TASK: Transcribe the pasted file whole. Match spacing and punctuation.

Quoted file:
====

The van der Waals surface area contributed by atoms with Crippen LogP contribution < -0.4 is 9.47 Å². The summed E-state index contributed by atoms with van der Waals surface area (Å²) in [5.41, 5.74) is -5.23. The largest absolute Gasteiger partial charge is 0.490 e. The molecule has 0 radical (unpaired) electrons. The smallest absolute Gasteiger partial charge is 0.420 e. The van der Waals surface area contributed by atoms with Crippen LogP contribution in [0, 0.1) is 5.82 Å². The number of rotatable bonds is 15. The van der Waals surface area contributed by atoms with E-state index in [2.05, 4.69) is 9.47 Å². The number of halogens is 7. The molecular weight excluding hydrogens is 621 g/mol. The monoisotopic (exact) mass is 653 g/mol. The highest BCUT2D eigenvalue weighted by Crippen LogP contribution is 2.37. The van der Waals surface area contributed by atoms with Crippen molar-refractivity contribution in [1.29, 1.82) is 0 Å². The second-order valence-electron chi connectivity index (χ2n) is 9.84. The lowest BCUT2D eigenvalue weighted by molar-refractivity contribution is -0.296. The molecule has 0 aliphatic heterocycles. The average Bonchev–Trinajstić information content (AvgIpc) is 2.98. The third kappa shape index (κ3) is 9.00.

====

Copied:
The van der Waals surface area contributed by atoms with Crippen LogP contribution < -0.4 is 9.47 Å². The summed E-state index contributed by atoms with van der Waals surface area (Å²) in [5.41, 5.74) is -5.23. The largest absolute Gasteiger partial charge is 0.490 e. The molecule has 0 radical (unpaired) electrons. The smallest absolute Gasteiger partial charge is 0.420 e. The van der Waals surface area contributed by atoms with Crippen LogP contribution in [0, 0.1) is 5.82 Å². The number of rotatable bonds is 15. The van der Waals surface area contributed by atoms with E-state index in [2.05, 4.69) is 9.47 Å². The number of halogens is 7. The molecular weight excluding hydrogens is 621 g/mol. The monoisotopic (exact) mass is 653 g/mol. The highest BCUT2D eigenvalue weighted by Crippen LogP contribution is 2.37. The van der Waals surface area contributed by atoms with Crippen molar-refractivity contribution in [1.29, 1.82) is 0 Å². The second-order valence-electron chi connectivity index (χ2n) is 9.84. The lowest BCUT2D eigenvalue weighted by molar-refractivity contribution is -0.296. The molecule has 0 aliphatic heterocycles. The average Bonchev–Trinajstić information content (AvgIpc) is 2.98. The third kappa shape index (κ3) is 9.00.